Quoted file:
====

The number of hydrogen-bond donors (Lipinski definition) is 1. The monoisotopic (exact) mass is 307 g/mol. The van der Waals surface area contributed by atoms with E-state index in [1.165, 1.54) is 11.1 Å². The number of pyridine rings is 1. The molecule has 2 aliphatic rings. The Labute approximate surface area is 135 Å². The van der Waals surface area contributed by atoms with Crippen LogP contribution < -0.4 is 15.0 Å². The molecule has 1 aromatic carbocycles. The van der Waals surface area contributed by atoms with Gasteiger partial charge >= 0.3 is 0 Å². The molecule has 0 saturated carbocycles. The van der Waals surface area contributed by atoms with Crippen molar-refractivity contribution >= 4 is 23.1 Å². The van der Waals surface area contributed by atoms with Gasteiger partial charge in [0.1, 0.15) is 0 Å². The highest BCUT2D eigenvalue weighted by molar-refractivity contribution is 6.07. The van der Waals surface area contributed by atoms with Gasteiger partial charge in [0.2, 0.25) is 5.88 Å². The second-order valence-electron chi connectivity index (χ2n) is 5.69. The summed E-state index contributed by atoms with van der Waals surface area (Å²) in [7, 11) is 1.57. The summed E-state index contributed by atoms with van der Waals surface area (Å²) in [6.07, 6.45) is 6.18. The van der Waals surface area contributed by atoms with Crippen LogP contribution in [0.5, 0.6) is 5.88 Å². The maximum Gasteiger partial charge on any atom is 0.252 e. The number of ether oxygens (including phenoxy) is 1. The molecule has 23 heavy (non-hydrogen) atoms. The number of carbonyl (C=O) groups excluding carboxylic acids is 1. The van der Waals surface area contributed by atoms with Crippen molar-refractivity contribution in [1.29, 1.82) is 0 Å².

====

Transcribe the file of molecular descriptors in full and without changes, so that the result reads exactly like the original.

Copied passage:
The number of hydrogen-bond donors (Lipinski definition) is 1. The monoisotopic (exact) mass is 307 g/mol. The van der Waals surface area contributed by atoms with E-state index in [1.165, 1.54) is 11.1 Å². The number of pyridine rings is 1. The molecule has 2 aliphatic rings. The Labute approximate surface area is 135 Å². The van der Waals surface area contributed by atoms with Crippen LogP contribution < -0.4 is 15.0 Å². The molecule has 1 aromatic carbocycles. The van der Waals surface area contributed by atoms with Gasteiger partial charge >= 0.3 is 0 Å². The molecule has 0 saturated carbocycles. The van der Waals surface area contributed by atoms with Crippen molar-refractivity contribution >= 4 is 23.1 Å². The van der Waals surface area contributed by atoms with Gasteiger partial charge in [0.1, 0.15) is 0 Å². The highest BCUT2D eigenvalue weighted by molar-refractivity contribution is 6.07. The van der Waals surface area contributed by atoms with Gasteiger partial charge in [0.2, 0.25) is 5.88 Å². The second-order valence-electron chi connectivity index (χ2n) is 5.69. The summed E-state index contributed by atoms with van der Waals surface area (Å²) in [7, 11) is 1.57. The summed E-state index contributed by atoms with van der Waals surface area (Å²) in [6.07, 6.45) is 6.18. The van der Waals surface area contributed by atoms with Crippen LogP contribution in [0.5, 0.6) is 5.88 Å². The maximum Gasteiger partial charge on any atom is 0.252 e. The number of ether oxygens (including phenoxy) is 1. The molecule has 23 heavy (non-hydrogen) atoms. The number of carbonyl (C=O) groups excluding carboxylic acids is 1. The van der Waals surface area contributed by atoms with Crippen molar-refractivity contribution in [1.29, 1.82) is 0 Å².